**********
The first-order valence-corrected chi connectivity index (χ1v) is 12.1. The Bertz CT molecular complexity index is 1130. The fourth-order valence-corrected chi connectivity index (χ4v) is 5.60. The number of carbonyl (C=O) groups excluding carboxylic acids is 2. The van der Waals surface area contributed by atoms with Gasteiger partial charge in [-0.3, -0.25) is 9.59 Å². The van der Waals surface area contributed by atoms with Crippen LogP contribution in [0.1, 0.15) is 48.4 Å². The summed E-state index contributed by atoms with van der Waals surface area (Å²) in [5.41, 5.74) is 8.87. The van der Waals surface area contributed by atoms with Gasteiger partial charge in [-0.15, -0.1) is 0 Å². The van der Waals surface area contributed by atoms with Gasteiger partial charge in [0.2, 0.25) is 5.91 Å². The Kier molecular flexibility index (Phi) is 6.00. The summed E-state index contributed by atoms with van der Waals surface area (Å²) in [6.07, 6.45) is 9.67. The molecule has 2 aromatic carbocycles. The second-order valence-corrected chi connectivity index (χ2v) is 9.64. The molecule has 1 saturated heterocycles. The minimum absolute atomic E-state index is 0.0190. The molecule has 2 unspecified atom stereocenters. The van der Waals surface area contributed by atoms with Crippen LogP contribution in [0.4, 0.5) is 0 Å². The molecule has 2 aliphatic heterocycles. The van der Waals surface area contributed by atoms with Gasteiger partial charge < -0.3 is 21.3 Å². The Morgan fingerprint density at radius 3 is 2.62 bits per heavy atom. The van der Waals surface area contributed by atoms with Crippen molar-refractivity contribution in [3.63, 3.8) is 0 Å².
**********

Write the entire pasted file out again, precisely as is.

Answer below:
The first-order valence-corrected chi connectivity index (χ1v) is 12.1. The Bertz CT molecular complexity index is 1130. The fourth-order valence-corrected chi connectivity index (χ4v) is 5.60. The number of carbonyl (C=O) groups excluding carboxylic acids is 2. The van der Waals surface area contributed by atoms with Gasteiger partial charge in [-0.3, -0.25) is 9.59 Å². The van der Waals surface area contributed by atoms with Crippen LogP contribution in [0.1, 0.15) is 48.4 Å². The summed E-state index contributed by atoms with van der Waals surface area (Å²) in [5.41, 5.74) is 8.87. The van der Waals surface area contributed by atoms with Gasteiger partial charge in [-0.15, -0.1) is 0 Å². The van der Waals surface area contributed by atoms with Gasteiger partial charge in [0.2, 0.25) is 5.91 Å². The Kier molecular flexibility index (Phi) is 6.00. The summed E-state index contributed by atoms with van der Waals surface area (Å²) in [6.07, 6.45) is 9.67. The molecule has 2 aromatic carbocycles. The second-order valence-corrected chi connectivity index (χ2v) is 9.64. The molecule has 1 saturated heterocycles. The minimum absolute atomic E-state index is 0.0190. The molecule has 2 unspecified atom stereocenters. The van der Waals surface area contributed by atoms with Crippen LogP contribution in [0.4, 0.5) is 0 Å². The molecule has 2 aliphatic heterocycles. The van der Waals surface area contributed by atoms with Gasteiger partial charge < -0.3 is 21.3 Å². The Morgan fingerprint density at radius 3 is 2.62 bits per heavy atom. The van der Waals surface area contributed by atoms with Crippen molar-refractivity contribution in [3.63, 3.8) is 0 Å².